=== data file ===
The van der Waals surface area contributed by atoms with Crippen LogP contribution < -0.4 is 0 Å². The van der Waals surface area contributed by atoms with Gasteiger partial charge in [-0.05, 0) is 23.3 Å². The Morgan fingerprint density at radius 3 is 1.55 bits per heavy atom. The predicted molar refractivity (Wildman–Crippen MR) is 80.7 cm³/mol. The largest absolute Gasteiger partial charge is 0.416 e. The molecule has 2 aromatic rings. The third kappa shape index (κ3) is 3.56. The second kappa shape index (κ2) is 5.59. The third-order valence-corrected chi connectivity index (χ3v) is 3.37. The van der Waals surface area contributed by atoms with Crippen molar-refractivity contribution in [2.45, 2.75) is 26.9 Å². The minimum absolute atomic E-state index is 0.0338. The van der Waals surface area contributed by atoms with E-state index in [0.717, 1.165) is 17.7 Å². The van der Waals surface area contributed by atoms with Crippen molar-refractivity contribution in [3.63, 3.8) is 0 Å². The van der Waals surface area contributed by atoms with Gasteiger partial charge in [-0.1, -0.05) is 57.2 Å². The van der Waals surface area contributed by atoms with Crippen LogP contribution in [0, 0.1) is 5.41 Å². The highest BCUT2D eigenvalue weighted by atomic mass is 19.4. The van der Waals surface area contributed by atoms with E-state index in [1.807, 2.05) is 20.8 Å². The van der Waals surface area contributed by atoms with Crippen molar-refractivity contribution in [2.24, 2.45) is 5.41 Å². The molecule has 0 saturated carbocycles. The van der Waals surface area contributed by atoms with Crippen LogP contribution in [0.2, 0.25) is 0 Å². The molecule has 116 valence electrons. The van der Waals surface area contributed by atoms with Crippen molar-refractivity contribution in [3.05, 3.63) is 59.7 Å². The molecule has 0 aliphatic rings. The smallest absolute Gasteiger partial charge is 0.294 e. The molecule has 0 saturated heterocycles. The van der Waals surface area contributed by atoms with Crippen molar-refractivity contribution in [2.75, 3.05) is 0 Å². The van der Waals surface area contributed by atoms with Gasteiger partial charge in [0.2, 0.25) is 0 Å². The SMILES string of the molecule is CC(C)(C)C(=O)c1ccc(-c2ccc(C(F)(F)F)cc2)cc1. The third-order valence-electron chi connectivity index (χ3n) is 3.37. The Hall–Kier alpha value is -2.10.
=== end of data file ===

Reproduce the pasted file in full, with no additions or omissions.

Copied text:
The van der Waals surface area contributed by atoms with Crippen LogP contribution < -0.4 is 0 Å². The van der Waals surface area contributed by atoms with Gasteiger partial charge in [-0.05, 0) is 23.3 Å². The Morgan fingerprint density at radius 3 is 1.55 bits per heavy atom. The predicted molar refractivity (Wildman–Crippen MR) is 80.7 cm³/mol. The largest absolute Gasteiger partial charge is 0.416 e. The molecule has 2 aromatic rings. The third kappa shape index (κ3) is 3.56. The second kappa shape index (κ2) is 5.59. The third-order valence-corrected chi connectivity index (χ3v) is 3.37. The van der Waals surface area contributed by atoms with Crippen molar-refractivity contribution in [2.45, 2.75) is 26.9 Å². The minimum absolute atomic E-state index is 0.0338. The van der Waals surface area contributed by atoms with E-state index in [0.717, 1.165) is 17.7 Å². The van der Waals surface area contributed by atoms with Crippen molar-refractivity contribution in [3.63, 3.8) is 0 Å². The van der Waals surface area contributed by atoms with Gasteiger partial charge in [-0.1, -0.05) is 57.2 Å². The van der Waals surface area contributed by atoms with Crippen LogP contribution in [0, 0.1) is 5.41 Å². The highest BCUT2D eigenvalue weighted by atomic mass is 19.4. The van der Waals surface area contributed by atoms with E-state index in [1.807, 2.05) is 20.8 Å². The van der Waals surface area contributed by atoms with Crippen molar-refractivity contribution in [2.24, 2.45) is 5.41 Å². The molecule has 0 saturated carbocycles. The van der Waals surface area contributed by atoms with Crippen LogP contribution in [0.2, 0.25) is 0 Å². The molecule has 116 valence electrons. The van der Waals surface area contributed by atoms with Crippen molar-refractivity contribution in [3.05, 3.63) is 59.7 Å². The molecule has 0 aliphatic rings. The smallest absolute Gasteiger partial charge is 0.294 e. The molecule has 0 saturated heterocycles. The van der Waals surface area contributed by atoms with Crippen molar-refractivity contribution in [2.75, 3.05) is 0 Å². The van der Waals surface area contributed by atoms with Gasteiger partial charge in [0.2, 0.25) is 0 Å². The SMILES string of the molecule is CC(C)(C)C(=O)c1ccc(-c2ccc(C(F)(F)F)cc2)cc1. The third-order valence-electron chi connectivity index (χ3n) is 3.37. The Hall–Kier alpha value is -2.10.